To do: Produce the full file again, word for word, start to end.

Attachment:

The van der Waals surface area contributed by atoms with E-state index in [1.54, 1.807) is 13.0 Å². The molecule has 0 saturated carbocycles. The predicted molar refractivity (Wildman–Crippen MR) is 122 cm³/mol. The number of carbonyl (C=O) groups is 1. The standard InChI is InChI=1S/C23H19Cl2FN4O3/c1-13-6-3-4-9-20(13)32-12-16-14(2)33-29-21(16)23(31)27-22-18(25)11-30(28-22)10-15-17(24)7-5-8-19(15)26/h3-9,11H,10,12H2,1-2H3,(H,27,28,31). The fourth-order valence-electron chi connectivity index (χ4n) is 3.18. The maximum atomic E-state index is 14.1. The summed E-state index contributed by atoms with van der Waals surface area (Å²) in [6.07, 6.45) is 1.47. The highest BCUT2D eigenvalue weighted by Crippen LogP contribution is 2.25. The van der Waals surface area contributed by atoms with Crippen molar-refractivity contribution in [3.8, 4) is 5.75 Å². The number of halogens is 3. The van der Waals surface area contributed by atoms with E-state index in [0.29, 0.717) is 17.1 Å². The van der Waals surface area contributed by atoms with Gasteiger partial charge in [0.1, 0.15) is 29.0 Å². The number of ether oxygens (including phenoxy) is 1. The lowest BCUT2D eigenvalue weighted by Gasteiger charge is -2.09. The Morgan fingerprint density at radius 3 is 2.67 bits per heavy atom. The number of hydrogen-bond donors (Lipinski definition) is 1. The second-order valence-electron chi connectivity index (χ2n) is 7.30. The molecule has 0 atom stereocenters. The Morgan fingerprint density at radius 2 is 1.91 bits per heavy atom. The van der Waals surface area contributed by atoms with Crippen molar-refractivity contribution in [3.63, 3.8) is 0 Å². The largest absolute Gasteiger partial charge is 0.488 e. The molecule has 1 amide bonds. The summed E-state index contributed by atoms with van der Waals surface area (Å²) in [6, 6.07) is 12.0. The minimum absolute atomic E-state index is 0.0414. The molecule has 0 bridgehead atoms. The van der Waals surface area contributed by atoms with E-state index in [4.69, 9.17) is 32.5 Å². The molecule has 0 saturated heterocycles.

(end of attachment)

The van der Waals surface area contributed by atoms with E-state index in [1.54, 1.807) is 13.0 Å². The molecule has 0 saturated carbocycles. The predicted molar refractivity (Wildman–Crippen MR) is 122 cm³/mol. The number of carbonyl (C=O) groups is 1. The standard InChI is InChI=1S/C23H19Cl2FN4O3/c1-13-6-3-4-9-20(13)32-12-16-14(2)33-29-21(16)23(31)27-22-18(25)11-30(28-22)10-15-17(24)7-5-8-19(15)26/h3-9,11H,10,12H2,1-2H3,(H,27,28,31). The fourth-order valence-electron chi connectivity index (χ4n) is 3.18. The maximum atomic E-state index is 14.1. The summed E-state index contributed by atoms with van der Waals surface area (Å²) in [6.07, 6.45) is 1.47. The highest BCUT2D eigenvalue weighted by Crippen LogP contribution is 2.25. The van der Waals surface area contributed by atoms with Crippen molar-refractivity contribution in [3.8, 4) is 5.75 Å². The number of halogens is 3. The van der Waals surface area contributed by atoms with E-state index in [0.29, 0.717) is 17.1 Å². The van der Waals surface area contributed by atoms with Gasteiger partial charge in [0.1, 0.15) is 29.0 Å². The number of ether oxygens (including phenoxy) is 1. The lowest BCUT2D eigenvalue weighted by Gasteiger charge is -2.09. The Morgan fingerprint density at radius 3 is 2.67 bits per heavy atom. The number of hydrogen-bond donors (Lipinski definition) is 1. The second-order valence-electron chi connectivity index (χ2n) is 7.30. The molecule has 0 atom stereocenters. The Morgan fingerprint density at radius 2 is 1.91 bits per heavy atom. The van der Waals surface area contributed by atoms with Crippen molar-refractivity contribution in [3.63, 3.8) is 0 Å². The largest absolute Gasteiger partial charge is 0.488 e. The molecule has 1 amide bonds. The summed E-state index contributed by atoms with van der Waals surface area (Å²) in [6, 6.07) is 12.0. The minimum absolute atomic E-state index is 0.0414. The molecule has 0 bridgehead atoms. The van der Waals surface area contributed by atoms with E-state index in [4.69, 9.17) is 32.5 Å². The molecule has 0 saturated heterocycles.